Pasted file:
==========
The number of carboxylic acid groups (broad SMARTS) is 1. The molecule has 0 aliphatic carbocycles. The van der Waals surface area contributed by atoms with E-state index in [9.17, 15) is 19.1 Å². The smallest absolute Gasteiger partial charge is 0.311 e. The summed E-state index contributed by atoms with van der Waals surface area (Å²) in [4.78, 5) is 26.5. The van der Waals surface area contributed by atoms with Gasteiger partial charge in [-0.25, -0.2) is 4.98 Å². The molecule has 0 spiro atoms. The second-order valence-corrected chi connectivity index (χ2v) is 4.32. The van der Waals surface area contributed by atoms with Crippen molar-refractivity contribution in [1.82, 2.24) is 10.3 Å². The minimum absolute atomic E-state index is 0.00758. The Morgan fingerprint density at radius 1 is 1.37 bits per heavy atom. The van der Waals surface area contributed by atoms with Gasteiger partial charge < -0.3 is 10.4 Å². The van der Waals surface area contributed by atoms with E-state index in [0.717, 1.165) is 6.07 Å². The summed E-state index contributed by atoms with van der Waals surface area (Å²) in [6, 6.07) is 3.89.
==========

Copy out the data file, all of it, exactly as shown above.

The number of carboxylic acid groups (broad SMARTS) is 1. The molecule has 0 aliphatic carbocycles. The van der Waals surface area contributed by atoms with E-state index in [9.17, 15) is 19.1 Å². The smallest absolute Gasteiger partial charge is 0.311 e. The summed E-state index contributed by atoms with van der Waals surface area (Å²) in [4.78, 5) is 26.5. The van der Waals surface area contributed by atoms with Gasteiger partial charge in [-0.25, -0.2) is 4.98 Å². The molecule has 0 spiro atoms. The second-order valence-corrected chi connectivity index (χ2v) is 4.32. The van der Waals surface area contributed by atoms with Crippen molar-refractivity contribution in [1.82, 2.24) is 10.3 Å². The minimum absolute atomic E-state index is 0.00758. The Morgan fingerprint density at radius 1 is 1.37 bits per heavy atom. The van der Waals surface area contributed by atoms with Gasteiger partial charge < -0.3 is 10.4 Å². The van der Waals surface area contributed by atoms with E-state index in [0.717, 1.165) is 6.07 Å². The summed E-state index contributed by atoms with van der Waals surface area (Å²) in [6, 6.07) is 3.89.